The evolution in high-voltage, direct current technology and ability to lay cables at depths of up to 3,000 meters — opening up previously inaccessible terrain — has strengthened the prospects for a network that could help shift renewable energy generated in one corner of the region to consumers thousands of miles away.

It’s now becoming more possible “to connect energy grids over much longer distances in an economical manner,” the Asia Green Grid Network said Wednesday in a report. “Making it a reality will require overcoming a series of challenges, many of which will require breakthroughs in innovation.”

The group, which includes Sun Cable — developer of a A$30 billion ($19 billion) Australia-to-Singapore solar project — calculates that the main transmission lines for a pan-Asia grid could cost between $77 billion to $116 billion, far lower than similar estimates in the past. However, additional investment would be needed in other major pieces of infrastructure, such as renewable energy, batteries and voltage converters, according to the network.

The idea of connecting power plants and customers across Asia has been pursued for decades, but stymied by issues including lack of government coordination and infrastructure funding. State Grid Corp. of China said in 2016 that such a grid would cost about $50 trillion by 2050.
Backers see the chance to turbocharge the green transition — connecting renewable energy produced in regions with abundant sun, wind or hydropower resources with heavy power consumers in cities and industrial hubs. 

While still in its infancy compared to the interconnections in Europe, Asia is taking small steps toward integrating grids. Singapore began receiving hydropower from Laos wired through Thailand and Malaysia earlier this year.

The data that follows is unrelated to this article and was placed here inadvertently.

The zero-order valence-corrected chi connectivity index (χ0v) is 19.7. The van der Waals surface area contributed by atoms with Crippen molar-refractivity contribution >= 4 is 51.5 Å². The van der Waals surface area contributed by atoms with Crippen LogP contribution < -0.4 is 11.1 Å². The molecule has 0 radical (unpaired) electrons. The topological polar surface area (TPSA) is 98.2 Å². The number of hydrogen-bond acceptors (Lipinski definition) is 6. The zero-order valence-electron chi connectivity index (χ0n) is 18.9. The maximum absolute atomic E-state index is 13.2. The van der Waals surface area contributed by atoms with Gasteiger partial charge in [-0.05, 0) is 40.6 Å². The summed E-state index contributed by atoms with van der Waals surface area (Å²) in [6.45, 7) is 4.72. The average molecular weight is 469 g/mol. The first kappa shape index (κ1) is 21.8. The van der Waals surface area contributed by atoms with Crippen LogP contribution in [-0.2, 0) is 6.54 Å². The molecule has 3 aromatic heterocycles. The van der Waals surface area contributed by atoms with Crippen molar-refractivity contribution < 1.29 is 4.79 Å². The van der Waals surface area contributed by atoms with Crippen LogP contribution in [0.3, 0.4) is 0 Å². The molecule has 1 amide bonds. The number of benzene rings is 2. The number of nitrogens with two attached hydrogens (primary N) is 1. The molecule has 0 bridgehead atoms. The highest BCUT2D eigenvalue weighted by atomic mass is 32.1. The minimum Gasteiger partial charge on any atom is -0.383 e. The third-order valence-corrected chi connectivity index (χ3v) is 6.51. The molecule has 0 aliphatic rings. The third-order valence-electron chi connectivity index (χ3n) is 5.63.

China is also deploying similar ideas on a national scale with the installation of thousands of kilometres of ultra-high voltage lines to link power plants in western deserts to urban centres in the east.
The Asia Green Grid Network was launched by Sun Cable in association with a number of universities in Australia and Singapore to study how to create an integrated regional power network.”


I hope you have enjoyed this week’s read, before closing, just a recap on my comments last week regarding investors ensuring their families future is secure using a Will. The response was, to say the least, very poor and highlights why we have such a big problem in this area and demonstrates the work professionals like myself need to do in this area. Going forward, I will include more articles around the awareness and necessity of creating a Last Will and Testament.

Until next week, stay safe and remember, the worst investment decision you can make, is not to invest.


Until next week, stay safe and remember, the worst investment decision you can make, is not to invest.


Chris Hagan.

Head, Fixed Interest and Superannuation
JMP Securities

Level 1, Harbourside West, Stanley Esplanade
Port Moresby, Papua New Guinea

Mobile (PNG):+675 72319913
Mobile (Int): +61 414529814